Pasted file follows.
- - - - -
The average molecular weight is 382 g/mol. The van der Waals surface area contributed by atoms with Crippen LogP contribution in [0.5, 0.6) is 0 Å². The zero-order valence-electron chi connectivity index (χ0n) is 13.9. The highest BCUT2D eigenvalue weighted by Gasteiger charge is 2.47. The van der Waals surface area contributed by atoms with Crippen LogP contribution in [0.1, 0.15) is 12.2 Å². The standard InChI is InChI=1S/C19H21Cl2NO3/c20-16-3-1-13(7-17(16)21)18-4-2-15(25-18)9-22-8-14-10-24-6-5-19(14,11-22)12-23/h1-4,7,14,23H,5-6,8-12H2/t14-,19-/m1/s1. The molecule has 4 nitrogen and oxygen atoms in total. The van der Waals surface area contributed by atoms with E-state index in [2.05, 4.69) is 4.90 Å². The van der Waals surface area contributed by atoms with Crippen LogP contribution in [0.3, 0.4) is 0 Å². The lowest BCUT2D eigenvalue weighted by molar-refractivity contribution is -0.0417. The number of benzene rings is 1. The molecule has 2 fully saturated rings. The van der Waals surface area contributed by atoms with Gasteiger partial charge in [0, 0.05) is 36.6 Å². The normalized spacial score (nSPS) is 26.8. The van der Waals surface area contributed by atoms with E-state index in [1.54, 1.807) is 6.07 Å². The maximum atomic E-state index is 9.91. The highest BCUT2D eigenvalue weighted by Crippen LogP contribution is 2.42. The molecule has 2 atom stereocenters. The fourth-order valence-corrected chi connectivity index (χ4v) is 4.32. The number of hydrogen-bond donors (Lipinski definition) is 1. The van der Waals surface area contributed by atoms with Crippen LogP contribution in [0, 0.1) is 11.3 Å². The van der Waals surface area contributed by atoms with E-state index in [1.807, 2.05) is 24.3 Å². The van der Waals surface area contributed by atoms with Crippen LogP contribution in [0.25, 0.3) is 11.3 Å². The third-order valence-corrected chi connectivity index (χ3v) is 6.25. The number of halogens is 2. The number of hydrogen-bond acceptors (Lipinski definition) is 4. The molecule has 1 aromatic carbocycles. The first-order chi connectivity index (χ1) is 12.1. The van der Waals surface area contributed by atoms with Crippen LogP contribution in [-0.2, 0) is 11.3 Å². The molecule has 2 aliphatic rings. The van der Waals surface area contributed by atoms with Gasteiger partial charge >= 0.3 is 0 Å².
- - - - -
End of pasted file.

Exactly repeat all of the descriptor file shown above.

The average molecular weight is 382 g/mol. The van der Waals surface area contributed by atoms with Crippen LogP contribution in [0.5, 0.6) is 0 Å². The zero-order valence-electron chi connectivity index (χ0n) is 13.9. The highest BCUT2D eigenvalue weighted by Gasteiger charge is 2.47. The van der Waals surface area contributed by atoms with Crippen LogP contribution in [0.1, 0.15) is 12.2 Å². The standard InChI is InChI=1S/C19H21Cl2NO3/c20-16-3-1-13(7-17(16)21)18-4-2-15(25-18)9-22-8-14-10-24-6-5-19(14,11-22)12-23/h1-4,7,14,23H,5-6,8-12H2/t14-,19-/m1/s1. The molecule has 4 nitrogen and oxygen atoms in total. The van der Waals surface area contributed by atoms with E-state index in [2.05, 4.69) is 4.90 Å². The van der Waals surface area contributed by atoms with Crippen LogP contribution in [0.3, 0.4) is 0 Å². The lowest BCUT2D eigenvalue weighted by molar-refractivity contribution is -0.0417. The number of benzene rings is 1. The molecule has 2 fully saturated rings. The van der Waals surface area contributed by atoms with Gasteiger partial charge in [0, 0.05) is 36.6 Å². The normalized spacial score (nSPS) is 26.8. The van der Waals surface area contributed by atoms with E-state index in [1.54, 1.807) is 6.07 Å². The maximum atomic E-state index is 9.91. The highest BCUT2D eigenvalue weighted by Crippen LogP contribution is 2.42. The molecule has 2 atom stereocenters. The fourth-order valence-corrected chi connectivity index (χ4v) is 4.32. The number of hydrogen-bond donors (Lipinski definition) is 1. The van der Waals surface area contributed by atoms with Crippen LogP contribution in [0, 0.1) is 11.3 Å². The van der Waals surface area contributed by atoms with E-state index in [1.807, 2.05) is 24.3 Å². The van der Waals surface area contributed by atoms with Crippen LogP contribution in [0.25, 0.3) is 11.3 Å². The third-order valence-corrected chi connectivity index (χ3v) is 6.25. The number of halogens is 2. The number of hydrogen-bond acceptors (Lipinski definition) is 4. The molecule has 1 aromatic carbocycles. The first-order chi connectivity index (χ1) is 12.1. The van der Waals surface area contributed by atoms with Crippen LogP contribution in [-0.2, 0) is 11.3 Å². The molecule has 2 aliphatic rings. The van der Waals surface area contributed by atoms with Gasteiger partial charge >= 0.3 is 0 Å².